handful of spinach leaves, roughly chopped
handful of dill, roughly chopped
100g goats cheese, crumbled
50g cheddar cheese, grated
1 salmon fillet, chopped into chunks
pinch of nutmeg (optional)
salt and pepper
Line your flan/tart dish with the pastry, easing it into the base. Trim any edges with scissors so it sits slightly above the tin and lightly prick the base with a fork and then lay your baking beads on top (make sure they reach the edges). Bake in the oven at 200C/fan 180C/gas 6 for 15 minutes.
Remove the beads and bake again for 5 mins until the pastry is a light gold colour.
Prepare your quiche filling. In a large bowl, beat your creme Fraîche to slacken it and then beat in your double cream. Beat your eggs separately and then add to your mixture.
Add your salmon, spinach, dill, salt and pepper, nutmeg and goats cheese and stir until evenly spread through the mixture. Pour into your pastry case and then sprinkle the cheddar on top.
Bake in the oven for another 30 minutes, or until the topping is golden brown.
Remove from the oven and leave to set for 5-10 minutes before eating (otherwise it will be a bit watery!)
Valentine’s day is around the corner, so I’ve put together a recipe for the ultimate indulgent cupcake – a Bailey’s cupcake! The sponge is a rich Baileys-chocolate combo, and it’s topped with a decadent Bailey’s buttercream icing. It tastes pretty boozy, yet moist and fluffy at the same time. The Bailey’s flavour really comes through!
The batter is slightly more runny than your average cake batter, due to the large amount of Bailey’s in it, so don’t be alarmed if it seems a bit runny, it will cook just fine.
Ingredients: Makes 12 cupcakes Prep time: 25 minutes
For the cupcakes:
150g unsalted butter
150g light brown sugar
125g self raising flour, sifted
50g cocoa powder, sifted
For the icing and decoration:
150g unsalted butter
250g icing sugar
Handful of sprinkles of your choice
Preheat your oven to 180C/160 Fan. Beat your butter and sugar together until light and fluffy, then add your eggs one at a time and beat again.
Add your flour and cocoa powder and beat again until combined.
Add your Bailey’s slowly, and beat until combined.
Scoop your mixture into the 12 cupcake cases, they should all be equally filled to ensure an even bake.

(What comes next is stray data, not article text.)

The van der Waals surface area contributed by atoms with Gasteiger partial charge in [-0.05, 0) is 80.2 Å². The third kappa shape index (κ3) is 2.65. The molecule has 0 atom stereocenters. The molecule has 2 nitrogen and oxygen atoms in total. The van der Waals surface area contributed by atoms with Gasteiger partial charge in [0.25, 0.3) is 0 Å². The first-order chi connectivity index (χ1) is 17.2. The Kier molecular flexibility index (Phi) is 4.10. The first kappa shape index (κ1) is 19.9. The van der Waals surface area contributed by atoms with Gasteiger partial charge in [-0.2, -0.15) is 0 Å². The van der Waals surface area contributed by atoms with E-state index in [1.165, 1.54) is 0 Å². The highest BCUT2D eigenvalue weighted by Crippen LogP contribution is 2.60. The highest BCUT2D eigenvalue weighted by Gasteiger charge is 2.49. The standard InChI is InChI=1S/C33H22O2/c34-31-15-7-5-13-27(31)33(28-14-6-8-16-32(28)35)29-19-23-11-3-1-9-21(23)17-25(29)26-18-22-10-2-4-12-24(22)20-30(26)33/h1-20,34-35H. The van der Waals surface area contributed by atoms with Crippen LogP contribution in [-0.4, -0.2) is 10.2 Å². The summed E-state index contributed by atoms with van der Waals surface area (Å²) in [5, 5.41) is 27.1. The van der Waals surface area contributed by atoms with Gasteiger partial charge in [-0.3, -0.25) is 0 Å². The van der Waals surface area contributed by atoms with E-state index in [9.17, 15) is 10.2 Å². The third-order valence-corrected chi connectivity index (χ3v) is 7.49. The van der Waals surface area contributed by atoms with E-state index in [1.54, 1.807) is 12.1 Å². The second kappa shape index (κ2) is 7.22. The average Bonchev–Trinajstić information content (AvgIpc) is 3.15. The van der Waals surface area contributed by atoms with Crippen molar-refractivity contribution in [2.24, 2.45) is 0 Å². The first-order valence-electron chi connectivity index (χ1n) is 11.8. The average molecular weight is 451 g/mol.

Bake for 20 minutes, and check the cakes are cooked through. Leave to cool for roughly 30 minutes, until the cakes are no longer warm when you can add your icing.
Prepare your icing by beating your butter until light and fluffy. Add the icing sugar and beat again, then add your Bailey’s a little at a time and continue to beat until combined.
Top your cakes with the icing either using a piping bag or spreading it on top, then add your decorations. Store the cakes in a cool dry place to prevent the icing from getting too soft. I personally think they taste better kept out of the fridge!
Have you ever been to a Moroccan restaurant (or Morocco) and tried the couscous and it always tastes amazing?! And then you go home and make your own couscous and it just tastes like cardboard? Yep, this is how I lived life until I discovered how to cook couscous the authentic way! It’s super easy, you cook the couscous in a bunch of herbs and spices which gives it lots of flavour and leaves it super moist.
Its great for a packed lunch, I like to batch cook a large amount and eat it throughout the week.
Ingredients: Serves 4
For the roasted vegetables:
1 aubergine, diced
1 onion, diced
1 red pepper, diced
10 cherry tomatoes, diced
4 cloves garlic, crushed
2 tablespoons olive oil
salt and pepper, to taste
For the couscous:
175ml boiling water
2 tablespoons lemon juice
1 teaspoon ground cumin
1 teaspoon ground coriander
1/2 teaspoon ground cinnamon
1 teaspoon turmeric
1 teaspoon black pepper
2 cloves garlic, minced
1 tablespoon extra virgin olive oil
1 carrot, grated
handful of fresh coriander, chopped
handful of fresh mint, chopped
handful of fresh parsley, chopped
handful of almonds, roughly chopped
seeds from 1 pomegranate
Lay your red pepper, onion, aubergine and garlic on a baking tray. Drizzle with the olive oil and season with salt and pepper. Roast in the oven for 35 minutes at 180C.
Whilst the veg is cooking, prep your couscous. Place your couscous and raisins in a saucepan that has a lid (you don’t need to place this on a stove, the couscous doesn’t need boiling!). In a bowl whisk together the ground coriander, cinnamon, turmeric, black pepper, garlic, lemon juice and olive oil with the boiling water. Pour over the dried couscous and raisins and cover with the lid for 10 minutes.
Stir in your chickpeas, roasted vegetables and then plate up and garnish with all the garnish ingredients.